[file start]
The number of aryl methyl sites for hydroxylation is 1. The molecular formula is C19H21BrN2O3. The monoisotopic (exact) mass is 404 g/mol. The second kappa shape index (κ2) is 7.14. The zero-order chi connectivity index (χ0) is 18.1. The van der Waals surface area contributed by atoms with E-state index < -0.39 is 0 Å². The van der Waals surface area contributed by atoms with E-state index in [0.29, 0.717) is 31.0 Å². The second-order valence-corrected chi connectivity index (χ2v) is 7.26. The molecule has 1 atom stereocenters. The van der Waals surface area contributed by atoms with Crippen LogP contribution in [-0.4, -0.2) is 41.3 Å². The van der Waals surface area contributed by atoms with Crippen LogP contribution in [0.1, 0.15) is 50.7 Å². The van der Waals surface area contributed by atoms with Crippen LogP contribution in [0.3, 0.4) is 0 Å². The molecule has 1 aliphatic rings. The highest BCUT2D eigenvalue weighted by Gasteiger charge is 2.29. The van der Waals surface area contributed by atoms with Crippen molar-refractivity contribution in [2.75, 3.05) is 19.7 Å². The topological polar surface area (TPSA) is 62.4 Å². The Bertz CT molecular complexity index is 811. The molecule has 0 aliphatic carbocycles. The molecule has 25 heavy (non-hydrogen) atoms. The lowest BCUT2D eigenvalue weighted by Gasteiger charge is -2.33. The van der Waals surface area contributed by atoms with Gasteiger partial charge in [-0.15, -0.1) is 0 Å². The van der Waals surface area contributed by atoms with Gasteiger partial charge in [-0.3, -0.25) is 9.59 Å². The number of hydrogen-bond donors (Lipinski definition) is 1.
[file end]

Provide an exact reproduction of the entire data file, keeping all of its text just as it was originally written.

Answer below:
The number of aryl methyl sites for hydroxylation is 1. The molecular formula is C19H21BrN2O3. The monoisotopic (exact) mass is 404 g/mol. The second kappa shape index (κ2) is 7.14. The zero-order chi connectivity index (χ0) is 18.1. The van der Waals surface area contributed by atoms with E-state index < -0.39 is 0 Å². The van der Waals surface area contributed by atoms with E-state index in [0.29, 0.717) is 31.0 Å². The second-order valence-corrected chi connectivity index (χ2v) is 7.26. The molecule has 1 atom stereocenters. The van der Waals surface area contributed by atoms with Crippen LogP contribution in [-0.4, -0.2) is 41.3 Å². The van der Waals surface area contributed by atoms with Crippen LogP contribution in [0.1, 0.15) is 50.7 Å². The van der Waals surface area contributed by atoms with Crippen LogP contribution in [0.3, 0.4) is 0 Å². The molecule has 1 aliphatic rings. The highest BCUT2D eigenvalue weighted by Gasteiger charge is 2.29. The van der Waals surface area contributed by atoms with Crippen molar-refractivity contribution in [2.75, 3.05) is 19.7 Å². The topological polar surface area (TPSA) is 62.4 Å². The Bertz CT molecular complexity index is 811. The molecule has 0 aliphatic carbocycles. The molecule has 25 heavy (non-hydrogen) atoms. The lowest BCUT2D eigenvalue weighted by Gasteiger charge is -2.33. The van der Waals surface area contributed by atoms with Gasteiger partial charge in [-0.15, -0.1) is 0 Å². The van der Waals surface area contributed by atoms with Gasteiger partial charge in [-0.3, -0.25) is 9.59 Å². The number of hydrogen-bond donors (Lipinski definition) is 1.